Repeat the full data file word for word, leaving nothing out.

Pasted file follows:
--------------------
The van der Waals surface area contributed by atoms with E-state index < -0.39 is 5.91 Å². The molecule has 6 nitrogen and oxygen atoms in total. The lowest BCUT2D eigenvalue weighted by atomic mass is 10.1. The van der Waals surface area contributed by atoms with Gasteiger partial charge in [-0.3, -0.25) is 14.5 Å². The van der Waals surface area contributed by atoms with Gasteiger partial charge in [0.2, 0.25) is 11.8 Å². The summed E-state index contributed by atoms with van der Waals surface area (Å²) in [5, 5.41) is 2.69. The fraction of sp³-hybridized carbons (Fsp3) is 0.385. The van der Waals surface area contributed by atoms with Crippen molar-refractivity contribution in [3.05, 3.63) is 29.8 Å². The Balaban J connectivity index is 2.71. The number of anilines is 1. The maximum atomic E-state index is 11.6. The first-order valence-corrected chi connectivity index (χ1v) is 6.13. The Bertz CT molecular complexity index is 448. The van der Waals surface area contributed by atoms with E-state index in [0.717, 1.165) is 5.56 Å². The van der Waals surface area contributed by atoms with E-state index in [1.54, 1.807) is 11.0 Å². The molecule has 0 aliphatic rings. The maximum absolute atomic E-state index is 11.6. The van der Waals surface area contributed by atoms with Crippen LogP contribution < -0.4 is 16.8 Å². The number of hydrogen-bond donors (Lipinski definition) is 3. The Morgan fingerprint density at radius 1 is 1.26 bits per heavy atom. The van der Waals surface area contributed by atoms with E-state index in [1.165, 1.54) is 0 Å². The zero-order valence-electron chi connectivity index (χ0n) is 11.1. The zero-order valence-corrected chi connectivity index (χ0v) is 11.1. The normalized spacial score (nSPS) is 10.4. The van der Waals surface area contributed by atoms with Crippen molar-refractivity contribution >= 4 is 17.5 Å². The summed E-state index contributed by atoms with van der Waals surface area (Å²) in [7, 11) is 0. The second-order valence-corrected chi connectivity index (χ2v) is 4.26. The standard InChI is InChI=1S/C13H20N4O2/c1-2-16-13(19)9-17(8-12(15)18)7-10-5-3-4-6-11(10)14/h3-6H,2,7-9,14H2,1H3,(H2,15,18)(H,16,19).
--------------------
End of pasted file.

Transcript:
The van der Waals surface area contributed by atoms with E-state index < -0.39 is 5.91 Å². The molecule has 6 nitrogen and oxygen atoms in total. The lowest BCUT2D eigenvalue weighted by atomic mass is 10.1. The van der Waals surface area contributed by atoms with Gasteiger partial charge in [-0.3, -0.25) is 14.5 Å². The van der Waals surface area contributed by atoms with Gasteiger partial charge in [0.2, 0.25) is 11.8 Å². The summed E-state index contributed by atoms with van der Waals surface area (Å²) in [5, 5.41) is 2.69. The fraction of sp³-hybridized carbons (Fsp3) is 0.385. The van der Waals surface area contributed by atoms with Crippen molar-refractivity contribution in [3.05, 3.63) is 29.8 Å². The Balaban J connectivity index is 2.71. The number of anilines is 1. The maximum atomic E-state index is 11.6. The first-order valence-corrected chi connectivity index (χ1v) is 6.13. The Bertz CT molecular complexity index is 448. The van der Waals surface area contributed by atoms with E-state index in [0.717, 1.165) is 5.56 Å². The van der Waals surface area contributed by atoms with E-state index in [1.54, 1.807) is 11.0 Å². The molecule has 0 aliphatic rings. The maximum absolute atomic E-state index is 11.6. The van der Waals surface area contributed by atoms with Crippen LogP contribution < -0.4 is 16.8 Å². The number of hydrogen-bond donors (Lipinski definition) is 3. The Morgan fingerprint density at radius 1 is 1.26 bits per heavy atom. The van der Waals surface area contributed by atoms with E-state index in [1.165, 1.54) is 0 Å². The zero-order valence-electron chi connectivity index (χ0n) is 11.1. The zero-order valence-corrected chi connectivity index (χ0v) is 11.1. The normalized spacial score (nSPS) is 10.4. The van der Waals surface area contributed by atoms with Crippen molar-refractivity contribution >= 4 is 17.5 Å². The summed E-state index contributed by atoms with van der Waals surface area (Å²) in [7, 11) is 0. The second-order valence-corrected chi connectivity index (χ2v) is 4.26. The standard InChI is InChI=1S/C13H20N4O2/c1-2-16-13(19)9-17(8-12(15)18)7-10-5-3-4-6-11(10)14/h3-6H,2,7-9,14H2,1H3,(H2,15,18)(H,16,19).